Effects of Volatile Anesthetics on the Intracellular Ca2+ Concentration in Cardiac Muscle Cells
The myocardial depressant effects of the three halogenated volatile anesthetics, halothane, enflurane and isoflurane, have been well documented clinically and experimentally.1–4 In recent years multiple mechanisms of action of these agents have been demonstrated. The results of a number of studies have pointed to anesthetic effects on transmembrane signalling in a variety of cell types as a central facet of anesthetic action (for brief review see Maze5). Many efforts have been made to elucidate the mechanisms by which these agents alter excitation-contraction coupling in the heart to produce negative inotropy. Halothane, for example, has been observed to depress myocardial contractility4 through depletion of the sarcoplasmic reticulum (SR) stores of calcium (Ca2+).6–9 The evidence suggests that the negative inotropic effect of halothane is mediated by enhancement of Ca2+ efflux through SR Ca2+ release channels.10 Halothane’s effects to limit availability of Ca2+ for contraction do not appear restricted to actions on SR Ca2+ release, however. Direct effects of halothane on myocardial Ca2+ channels have also been proposed,11 although it remains unclear whether this is a direct effect on the L-type Ca2+ channels, or instead the indirect effect of a change in some intracellular mediator. Halothane may also alter Ca2+ uptake by the myocardial SR12,13 and have effects on mitochondrial Ca2+ metabolism and storage. These various putative mechanisms may act alone or in combination to limit Ca2+ availability for contraction in the heart.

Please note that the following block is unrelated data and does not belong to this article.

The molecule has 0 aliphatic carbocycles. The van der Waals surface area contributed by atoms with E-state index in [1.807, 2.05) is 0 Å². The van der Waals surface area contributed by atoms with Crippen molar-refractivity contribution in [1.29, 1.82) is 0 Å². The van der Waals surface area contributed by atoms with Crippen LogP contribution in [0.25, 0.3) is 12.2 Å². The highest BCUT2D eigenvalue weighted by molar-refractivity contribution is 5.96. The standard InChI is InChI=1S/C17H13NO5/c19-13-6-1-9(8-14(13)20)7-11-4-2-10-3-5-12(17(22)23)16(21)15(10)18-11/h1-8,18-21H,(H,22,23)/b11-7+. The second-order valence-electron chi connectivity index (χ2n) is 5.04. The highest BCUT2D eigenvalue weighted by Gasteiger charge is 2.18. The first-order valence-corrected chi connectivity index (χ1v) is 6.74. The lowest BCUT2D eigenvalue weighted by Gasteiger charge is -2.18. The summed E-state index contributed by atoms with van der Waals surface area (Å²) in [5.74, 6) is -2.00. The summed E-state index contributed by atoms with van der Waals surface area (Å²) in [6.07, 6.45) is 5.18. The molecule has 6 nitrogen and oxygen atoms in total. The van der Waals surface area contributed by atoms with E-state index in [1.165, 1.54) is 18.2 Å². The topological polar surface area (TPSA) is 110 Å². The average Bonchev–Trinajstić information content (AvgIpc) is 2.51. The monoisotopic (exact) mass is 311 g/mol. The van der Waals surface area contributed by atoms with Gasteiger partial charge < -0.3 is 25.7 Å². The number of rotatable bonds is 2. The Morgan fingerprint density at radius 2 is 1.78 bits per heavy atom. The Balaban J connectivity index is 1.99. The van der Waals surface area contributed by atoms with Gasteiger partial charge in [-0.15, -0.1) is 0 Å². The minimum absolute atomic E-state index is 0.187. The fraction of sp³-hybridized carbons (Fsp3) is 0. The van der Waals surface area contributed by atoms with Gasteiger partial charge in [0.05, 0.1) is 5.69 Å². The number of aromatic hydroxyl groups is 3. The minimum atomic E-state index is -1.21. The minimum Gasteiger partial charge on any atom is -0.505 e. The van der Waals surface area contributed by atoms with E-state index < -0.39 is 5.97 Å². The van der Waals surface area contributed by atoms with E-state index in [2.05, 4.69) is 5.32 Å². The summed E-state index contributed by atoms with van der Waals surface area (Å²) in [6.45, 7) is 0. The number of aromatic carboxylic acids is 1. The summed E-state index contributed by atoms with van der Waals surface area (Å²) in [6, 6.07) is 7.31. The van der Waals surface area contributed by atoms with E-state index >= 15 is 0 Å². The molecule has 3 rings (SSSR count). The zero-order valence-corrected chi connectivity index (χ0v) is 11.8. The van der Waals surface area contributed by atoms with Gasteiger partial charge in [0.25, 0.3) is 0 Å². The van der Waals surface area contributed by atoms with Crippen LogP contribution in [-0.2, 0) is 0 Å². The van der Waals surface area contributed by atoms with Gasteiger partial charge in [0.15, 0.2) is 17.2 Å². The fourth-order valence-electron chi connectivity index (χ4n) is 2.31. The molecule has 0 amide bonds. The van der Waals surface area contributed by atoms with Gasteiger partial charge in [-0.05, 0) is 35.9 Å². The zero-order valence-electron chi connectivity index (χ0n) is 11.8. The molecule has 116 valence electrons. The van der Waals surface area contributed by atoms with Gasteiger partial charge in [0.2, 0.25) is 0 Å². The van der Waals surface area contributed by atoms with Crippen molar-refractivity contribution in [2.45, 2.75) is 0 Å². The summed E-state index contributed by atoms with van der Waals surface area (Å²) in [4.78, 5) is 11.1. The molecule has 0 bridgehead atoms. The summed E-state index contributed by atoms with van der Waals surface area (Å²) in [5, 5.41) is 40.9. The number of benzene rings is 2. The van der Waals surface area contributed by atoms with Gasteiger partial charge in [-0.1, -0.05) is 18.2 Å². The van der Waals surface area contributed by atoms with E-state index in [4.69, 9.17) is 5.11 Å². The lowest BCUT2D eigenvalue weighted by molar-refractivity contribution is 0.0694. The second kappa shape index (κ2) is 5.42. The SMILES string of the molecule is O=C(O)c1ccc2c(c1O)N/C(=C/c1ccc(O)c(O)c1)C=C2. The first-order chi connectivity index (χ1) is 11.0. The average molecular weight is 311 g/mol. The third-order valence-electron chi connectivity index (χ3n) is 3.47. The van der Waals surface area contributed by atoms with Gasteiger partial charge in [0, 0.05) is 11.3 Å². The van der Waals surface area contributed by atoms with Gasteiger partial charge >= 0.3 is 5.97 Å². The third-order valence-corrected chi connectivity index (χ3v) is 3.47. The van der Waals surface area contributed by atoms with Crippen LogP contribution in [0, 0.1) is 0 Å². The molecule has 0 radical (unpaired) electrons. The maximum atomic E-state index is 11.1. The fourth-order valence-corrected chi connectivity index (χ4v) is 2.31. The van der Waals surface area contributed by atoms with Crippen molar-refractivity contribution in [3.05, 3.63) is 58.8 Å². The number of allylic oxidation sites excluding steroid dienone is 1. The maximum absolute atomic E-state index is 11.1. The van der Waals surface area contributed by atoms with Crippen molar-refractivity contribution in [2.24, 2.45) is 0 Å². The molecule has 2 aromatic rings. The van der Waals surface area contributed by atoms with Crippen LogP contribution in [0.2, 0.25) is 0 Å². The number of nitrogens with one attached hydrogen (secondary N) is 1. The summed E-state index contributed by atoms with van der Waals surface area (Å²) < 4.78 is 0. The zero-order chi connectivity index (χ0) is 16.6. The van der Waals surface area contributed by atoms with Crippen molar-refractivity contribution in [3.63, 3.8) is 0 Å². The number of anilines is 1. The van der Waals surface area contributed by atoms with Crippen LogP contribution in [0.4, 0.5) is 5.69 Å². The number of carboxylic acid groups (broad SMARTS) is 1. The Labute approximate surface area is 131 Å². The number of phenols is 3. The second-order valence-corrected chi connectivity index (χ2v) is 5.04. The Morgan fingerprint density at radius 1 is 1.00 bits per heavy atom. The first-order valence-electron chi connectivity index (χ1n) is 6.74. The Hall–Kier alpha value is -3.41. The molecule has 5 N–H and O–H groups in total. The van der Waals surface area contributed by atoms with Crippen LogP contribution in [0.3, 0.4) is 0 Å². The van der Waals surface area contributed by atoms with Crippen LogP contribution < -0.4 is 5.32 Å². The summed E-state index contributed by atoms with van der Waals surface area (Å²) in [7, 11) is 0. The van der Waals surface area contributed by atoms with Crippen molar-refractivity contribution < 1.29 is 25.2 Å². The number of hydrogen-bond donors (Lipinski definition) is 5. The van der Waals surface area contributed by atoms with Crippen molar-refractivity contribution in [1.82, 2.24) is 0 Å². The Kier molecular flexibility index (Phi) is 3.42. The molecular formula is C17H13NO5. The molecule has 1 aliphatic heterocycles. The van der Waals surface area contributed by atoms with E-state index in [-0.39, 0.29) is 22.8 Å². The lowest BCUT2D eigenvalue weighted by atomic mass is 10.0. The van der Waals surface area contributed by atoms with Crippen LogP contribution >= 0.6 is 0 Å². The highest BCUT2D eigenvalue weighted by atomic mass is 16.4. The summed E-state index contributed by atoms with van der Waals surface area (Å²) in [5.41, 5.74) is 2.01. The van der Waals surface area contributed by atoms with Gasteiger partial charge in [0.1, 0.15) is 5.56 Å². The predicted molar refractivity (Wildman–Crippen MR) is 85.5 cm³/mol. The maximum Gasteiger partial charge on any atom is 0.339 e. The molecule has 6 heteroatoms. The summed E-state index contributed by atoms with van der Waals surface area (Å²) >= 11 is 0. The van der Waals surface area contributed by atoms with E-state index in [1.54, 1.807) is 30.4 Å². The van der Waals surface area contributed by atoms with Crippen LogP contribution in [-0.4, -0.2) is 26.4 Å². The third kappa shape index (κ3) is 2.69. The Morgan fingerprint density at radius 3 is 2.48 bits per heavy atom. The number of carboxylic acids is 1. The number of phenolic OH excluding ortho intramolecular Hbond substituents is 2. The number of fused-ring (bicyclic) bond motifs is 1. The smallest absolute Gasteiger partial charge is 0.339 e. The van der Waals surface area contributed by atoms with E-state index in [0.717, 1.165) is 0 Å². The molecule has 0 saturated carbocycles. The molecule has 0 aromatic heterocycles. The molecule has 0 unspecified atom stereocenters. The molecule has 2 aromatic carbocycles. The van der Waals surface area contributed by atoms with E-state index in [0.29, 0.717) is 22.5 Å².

KeywordsSarcoplasmic Reticulum Volatile Anesthetic Anesthetic Action Transient Amplitude Cardiac Sarcoplasmic Reticulum
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